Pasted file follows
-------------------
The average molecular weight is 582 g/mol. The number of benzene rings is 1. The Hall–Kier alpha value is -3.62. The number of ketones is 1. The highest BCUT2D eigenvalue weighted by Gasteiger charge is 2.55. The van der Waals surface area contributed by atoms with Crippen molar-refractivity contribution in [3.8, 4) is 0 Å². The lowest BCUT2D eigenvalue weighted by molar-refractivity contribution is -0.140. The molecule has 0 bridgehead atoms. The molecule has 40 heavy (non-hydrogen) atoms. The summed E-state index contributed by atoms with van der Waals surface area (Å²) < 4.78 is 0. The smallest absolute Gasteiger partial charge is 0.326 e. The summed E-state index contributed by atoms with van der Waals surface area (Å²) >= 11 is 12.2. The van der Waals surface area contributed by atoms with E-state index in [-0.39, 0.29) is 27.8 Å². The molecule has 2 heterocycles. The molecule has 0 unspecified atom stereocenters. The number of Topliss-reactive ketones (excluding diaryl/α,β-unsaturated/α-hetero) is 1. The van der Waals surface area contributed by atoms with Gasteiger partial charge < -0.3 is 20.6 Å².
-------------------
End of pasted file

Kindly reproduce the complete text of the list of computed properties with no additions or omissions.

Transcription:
The average molecular weight is 582 g/mol. The number of benzene rings is 1. The Hall–Kier alpha value is -3.62. The number of ketones is 1. The highest BCUT2D eigenvalue weighted by Gasteiger charge is 2.55. The van der Waals surface area contributed by atoms with Crippen molar-refractivity contribution in [3.8, 4) is 0 Å². The lowest BCUT2D eigenvalue weighted by molar-refractivity contribution is -0.140. The molecule has 0 bridgehead atoms. The molecule has 40 heavy (non-hydrogen) atoms. The summed E-state index contributed by atoms with van der Waals surface area (Å²) < 4.78 is 0. The smallest absolute Gasteiger partial charge is 0.326 e. The summed E-state index contributed by atoms with van der Waals surface area (Å²) >= 11 is 12.2. The van der Waals surface area contributed by atoms with E-state index in [-0.39, 0.29) is 27.8 Å². The molecule has 2 heterocycles. The molecule has 0 unspecified atom stereocenters. The number of Topliss-reactive ketones (excluding diaryl/α,β-unsaturated/α-hetero) is 1. The van der Waals surface area contributed by atoms with Gasteiger partial charge < -0.3 is 20.6 Å².